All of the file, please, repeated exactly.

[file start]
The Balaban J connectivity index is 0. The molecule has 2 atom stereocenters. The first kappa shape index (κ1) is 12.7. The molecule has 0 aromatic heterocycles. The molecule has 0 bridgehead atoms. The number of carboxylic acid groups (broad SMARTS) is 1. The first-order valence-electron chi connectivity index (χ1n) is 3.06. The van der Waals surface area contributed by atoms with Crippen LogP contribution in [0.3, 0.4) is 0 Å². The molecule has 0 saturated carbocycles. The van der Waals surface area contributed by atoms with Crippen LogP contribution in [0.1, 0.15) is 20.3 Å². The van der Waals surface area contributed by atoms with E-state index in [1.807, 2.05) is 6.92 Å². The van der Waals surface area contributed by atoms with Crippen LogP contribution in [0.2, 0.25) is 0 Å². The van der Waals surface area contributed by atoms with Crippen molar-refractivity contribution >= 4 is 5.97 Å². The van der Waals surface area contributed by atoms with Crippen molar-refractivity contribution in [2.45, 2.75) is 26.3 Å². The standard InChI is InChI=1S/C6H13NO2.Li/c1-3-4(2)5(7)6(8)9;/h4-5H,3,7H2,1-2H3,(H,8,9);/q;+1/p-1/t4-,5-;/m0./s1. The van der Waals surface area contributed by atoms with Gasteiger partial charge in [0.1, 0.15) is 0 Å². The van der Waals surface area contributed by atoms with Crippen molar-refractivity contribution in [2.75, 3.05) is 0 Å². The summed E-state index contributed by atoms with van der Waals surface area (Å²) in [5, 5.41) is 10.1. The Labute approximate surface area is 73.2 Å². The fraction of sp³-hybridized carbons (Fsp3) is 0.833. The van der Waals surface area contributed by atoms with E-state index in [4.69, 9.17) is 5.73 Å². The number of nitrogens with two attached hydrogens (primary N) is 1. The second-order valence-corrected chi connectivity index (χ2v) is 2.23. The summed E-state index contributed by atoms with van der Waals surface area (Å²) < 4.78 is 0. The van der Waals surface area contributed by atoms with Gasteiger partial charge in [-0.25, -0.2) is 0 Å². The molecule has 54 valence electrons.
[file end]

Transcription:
The Balaban J connectivity index is 0. The molecule has 2 atom stereocenters. The first kappa shape index (κ1) is 12.7. The molecule has 0 aromatic heterocycles. The molecule has 0 bridgehead atoms. The number of carboxylic acid groups (broad SMARTS) is 1. The first-order valence-electron chi connectivity index (χ1n) is 3.06. The van der Waals surface area contributed by atoms with Crippen LogP contribution in [0.3, 0.4) is 0 Å². The molecule has 0 saturated carbocycles. The van der Waals surface area contributed by atoms with Crippen LogP contribution in [0.1, 0.15) is 20.3 Å². The van der Waals surface area contributed by atoms with E-state index in [1.807, 2.05) is 6.92 Å². The van der Waals surface area contributed by atoms with Crippen LogP contribution in [0.2, 0.25) is 0 Å². The van der Waals surface area contributed by atoms with Crippen molar-refractivity contribution >= 4 is 5.97 Å². The van der Waals surface area contributed by atoms with Crippen molar-refractivity contribution in [2.45, 2.75) is 26.3 Å². The standard InChI is InChI=1S/C6H13NO2.Li/c1-3-4(2)5(7)6(8)9;/h4-5H,3,7H2,1-2H3,(H,8,9);/q;+1/p-1/t4-,5-;/m0./s1. The van der Waals surface area contributed by atoms with Gasteiger partial charge in [0.1, 0.15) is 0 Å². The van der Waals surface area contributed by atoms with Crippen molar-refractivity contribution in [2.75, 3.05) is 0 Å². The summed E-state index contributed by atoms with van der Waals surface area (Å²) in [5, 5.41) is 10.1. The Labute approximate surface area is 73.2 Å². The fraction of sp³-hybridized carbons (Fsp3) is 0.833. The van der Waals surface area contributed by atoms with E-state index in [4.69, 9.17) is 5.73 Å². The number of nitrogens with two attached hydrogens (primary N) is 1. The second-order valence-corrected chi connectivity index (χ2v) is 2.23. The summed E-state index contributed by atoms with van der Waals surface area (Å²) < 4.78 is 0. The van der Waals surface area contributed by atoms with Gasteiger partial charge in [-0.25, -0.2) is 0 Å². The molecule has 54 valence electrons.